Monday, October 04, 2004

piffle psychobabble, before lakshya, and the onslaught of the mundane animation flick

Gothika: As far as premises and plot points go, Gothika refuses to subject itself to an examination in logic. Ebert's observation about Halle Berry's function in the film as a star is dead on. I don't think Halle Berry is capable of acting at all, except for perhaps Monster Ball, and I might tack this one on as a weak entry, simply because she doesn't evidently put her acting foot in her untalented mouth. But then again, she wasn't really meant to act. The film is rich in atmosphere, mood and effects and those things comprise its positive offering. If you're looking to find explanations for unimportant things like Miranda Grey's blackout, this ain't your movie. Incidentally, this appears to have been Dark Castle's first original film -- they were the guys responsible for the William Castle movie makeovers (13 Ghosts, House on Haunted Hill). Go watch The Snake Pit if you want better acting.

Vijeta: Imagine my surprise to see that the Vijeta video tape I picked up from the Indian store had been sourced from a DVD. Imagine my continued surprise to find that someone had actually managed to find and transfer a good print to DVD. The result (unprecedented for a non-mainstream movie like this -- or am I being overtly pessimistic?) is both a great nostalgic trip (to the time I first saw this film on DD as well as an example of some good honest filmmaking). This is a Film Valas production, and Shashi Kapoor gets to handle another non-mainstream role (something he did for Merchant-Ivory) with gusto: Nihal Singh is a kaTaa-sardaar who is scarred by nightmares of terrible Sikh massacres, pained by a fractured relationship with his wife Neelima (Rekha) (thanks in no part to an extra-marital fling), and unable to communicate with and express his love and care for his only son Angad (Kunal Kapoor). Aside from a cast that includes familiar faces like Om Puri, Dina Pathak, Keith Stevenson, Raja Bundela, Madan Jain, Amrish Puri, Supriya Pathak, Shafi Inamdar, Arvind Deshpande and K K Raina, there are other names that should ring bells: original story and script by Dilip Chitre and Satyadev Dubey (who also wrote the dialogues), costumes by Jennifer Kapoor (no surprise really). And there's Raj Kumar Santoshi notching a credit for chief assistant director. Little-sung music director Ajit Varman scores big with the ahir bhairav-based masterpiece man aanand aanand chhaayo (lyrics by vasant dev), and there are other fragments of classical music heard throughout the film as diegetic music contributed by LPs. The soundtrack, featuring Asha Bhosle, Manna Dey, Parveen Sultana and introducing Satyasheel Deshpande (the voice accompanying Asha on Lekin's jhuuThe nainaa bole) was released by CBS on record discs. I wonder if they ever transferred them to CD? Given the general lack of taste in matters of soundtracks like this, I would doubt that, but let's be optimistic, shall we?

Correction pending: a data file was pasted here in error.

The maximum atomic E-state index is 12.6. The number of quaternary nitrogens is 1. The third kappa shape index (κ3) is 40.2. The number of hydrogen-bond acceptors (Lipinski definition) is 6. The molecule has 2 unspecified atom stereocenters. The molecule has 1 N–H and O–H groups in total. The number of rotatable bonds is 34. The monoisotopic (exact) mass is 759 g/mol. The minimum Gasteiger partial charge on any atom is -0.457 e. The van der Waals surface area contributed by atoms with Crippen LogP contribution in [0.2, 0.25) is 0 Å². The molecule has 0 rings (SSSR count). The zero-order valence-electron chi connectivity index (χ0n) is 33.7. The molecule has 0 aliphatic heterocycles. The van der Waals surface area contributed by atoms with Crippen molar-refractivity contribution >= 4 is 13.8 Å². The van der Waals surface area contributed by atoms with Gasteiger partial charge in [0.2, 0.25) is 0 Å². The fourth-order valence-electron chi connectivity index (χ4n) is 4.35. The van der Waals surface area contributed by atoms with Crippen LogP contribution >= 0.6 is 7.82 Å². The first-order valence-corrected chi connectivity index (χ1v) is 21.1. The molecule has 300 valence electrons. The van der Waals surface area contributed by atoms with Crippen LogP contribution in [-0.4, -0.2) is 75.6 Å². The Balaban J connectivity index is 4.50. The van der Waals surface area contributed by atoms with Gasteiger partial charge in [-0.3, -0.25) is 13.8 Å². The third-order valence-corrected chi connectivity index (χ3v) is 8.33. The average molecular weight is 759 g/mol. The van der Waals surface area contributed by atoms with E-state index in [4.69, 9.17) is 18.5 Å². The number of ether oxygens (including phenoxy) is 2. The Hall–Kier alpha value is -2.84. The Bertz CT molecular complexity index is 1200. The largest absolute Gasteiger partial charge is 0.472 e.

This is very good example of great Govind Nihalani filmmaking. He even manages some great aerial photography (although the print quality doesn't bear good testimony to that).

Which brings us to the interesting secular pepper of the film. Remember all the jingoistic nonsense mainstream movies give us? Remember how there are token members of every community and faith (especially in disaster movies) who go through their clichéd behaviour? Well, this movie seems to have a fair deal of them, and gets by without even making one explicit announcement about it: there's Nihal Singh, a Sardar married to Neelima, a Maharashtrian. There's Nihal's associate D'Monto (hope I spelled that right), there are Angad's close colleagues (Venkat Raju from AP, Aslam Khan from UP, Wilson from MP), there's their chief instructor Verghese, and his daughter Anna (Angad's declaration of love for Anna must rate as one of the most interestingly written scenes on the subject).

I saw Sulabha Deshpande's name in the credits? Did I miss her in the movie?

The Road to El Dorado: I have to conclude that given an animation flick from Pixar/Disney and another from Dreamworks (Katzenberg used to be with Disney!), the odds are I'll like the one from Pixar/Disney. This film only serves to support this observation. Shrek was fine, but I preferred Monster's Inc., and now this movie only seems remarkable for the vocal collaboration between Kenneth Branagh and Kevin Kline. Aside from that, even Elton John's songs don't work as well as they did in The Lion King. My favourite character in this series of predictable happenings strung together would be the horse Altivo. This film deserved, to quote from its content, "the honour of a quick and painless death".

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